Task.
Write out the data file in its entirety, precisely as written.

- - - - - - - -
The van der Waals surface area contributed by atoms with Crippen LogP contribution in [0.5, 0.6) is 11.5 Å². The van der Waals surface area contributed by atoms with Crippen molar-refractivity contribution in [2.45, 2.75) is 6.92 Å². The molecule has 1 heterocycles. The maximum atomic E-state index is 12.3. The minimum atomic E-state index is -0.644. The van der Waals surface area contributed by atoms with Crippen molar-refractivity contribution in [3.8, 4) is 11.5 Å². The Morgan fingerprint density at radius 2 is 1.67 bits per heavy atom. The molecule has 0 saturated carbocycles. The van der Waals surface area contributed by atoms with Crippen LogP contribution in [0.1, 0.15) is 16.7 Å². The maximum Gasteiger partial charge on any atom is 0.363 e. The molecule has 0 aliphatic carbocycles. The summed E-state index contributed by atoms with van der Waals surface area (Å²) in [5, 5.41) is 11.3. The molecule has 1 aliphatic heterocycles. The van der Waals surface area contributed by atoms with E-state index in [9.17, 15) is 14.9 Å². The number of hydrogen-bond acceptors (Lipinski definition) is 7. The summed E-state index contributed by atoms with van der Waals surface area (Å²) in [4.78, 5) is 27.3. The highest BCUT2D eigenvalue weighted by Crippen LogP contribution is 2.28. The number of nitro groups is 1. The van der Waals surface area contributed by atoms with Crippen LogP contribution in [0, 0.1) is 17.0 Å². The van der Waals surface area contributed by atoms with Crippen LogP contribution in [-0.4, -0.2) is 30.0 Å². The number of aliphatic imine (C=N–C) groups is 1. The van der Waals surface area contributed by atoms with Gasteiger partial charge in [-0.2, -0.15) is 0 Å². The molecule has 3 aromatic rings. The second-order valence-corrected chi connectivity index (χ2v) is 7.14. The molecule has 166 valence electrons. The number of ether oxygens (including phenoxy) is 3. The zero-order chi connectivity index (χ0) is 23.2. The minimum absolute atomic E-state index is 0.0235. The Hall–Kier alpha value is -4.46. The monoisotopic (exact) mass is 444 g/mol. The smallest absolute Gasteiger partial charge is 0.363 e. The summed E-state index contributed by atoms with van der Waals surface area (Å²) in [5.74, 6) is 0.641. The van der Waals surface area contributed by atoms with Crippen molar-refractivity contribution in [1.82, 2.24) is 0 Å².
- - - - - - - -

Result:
The van der Waals surface area contributed by atoms with Crippen LogP contribution in [0.5, 0.6) is 11.5 Å². The van der Waals surface area contributed by atoms with Crippen molar-refractivity contribution in [2.45, 2.75) is 6.92 Å². The molecule has 1 heterocycles. The maximum atomic E-state index is 12.3. The minimum atomic E-state index is -0.644. The van der Waals surface area contributed by atoms with Crippen molar-refractivity contribution in [3.8, 4) is 11.5 Å². The Morgan fingerprint density at radius 2 is 1.67 bits per heavy atom. The molecule has 0 saturated carbocycles. The van der Waals surface area contributed by atoms with Crippen LogP contribution in [0.1, 0.15) is 16.7 Å². The maximum Gasteiger partial charge on any atom is 0.363 e. The molecule has 0 aliphatic carbocycles. The summed E-state index contributed by atoms with van der Waals surface area (Å²) in [5, 5.41) is 11.3. The molecule has 1 aliphatic heterocycles. The van der Waals surface area contributed by atoms with E-state index in [9.17, 15) is 14.9 Å². The number of hydrogen-bond acceptors (Lipinski definition) is 7. The summed E-state index contributed by atoms with van der Waals surface area (Å²) in [4.78, 5) is 27.3. The highest BCUT2D eigenvalue weighted by Crippen LogP contribution is 2.28. The number of nitro groups is 1. The van der Waals surface area contributed by atoms with Crippen LogP contribution in [0, 0.1) is 17.0 Å². The van der Waals surface area contributed by atoms with Crippen LogP contribution in [-0.4, -0.2) is 30.0 Å². The number of aliphatic imine (C=N–C) groups is 1. The van der Waals surface area contributed by atoms with Gasteiger partial charge in [-0.2, -0.15) is 0 Å². The molecule has 3 aromatic rings. The second-order valence-corrected chi connectivity index (χ2v) is 7.14. The molecule has 166 valence electrons. The number of ether oxygens (including phenoxy) is 3. The zero-order chi connectivity index (χ0) is 23.2. The minimum absolute atomic E-state index is 0.0235. The Hall–Kier alpha value is -4.46. The monoisotopic (exact) mass is 444 g/mol. The smallest absolute Gasteiger partial charge is 0.363 e. The summed E-state index contributed by atoms with van der Waals surface area (Å²) in [5.74, 6) is 0.641. The van der Waals surface area contributed by atoms with Crippen molar-refractivity contribution in [1.82, 2.24) is 0 Å².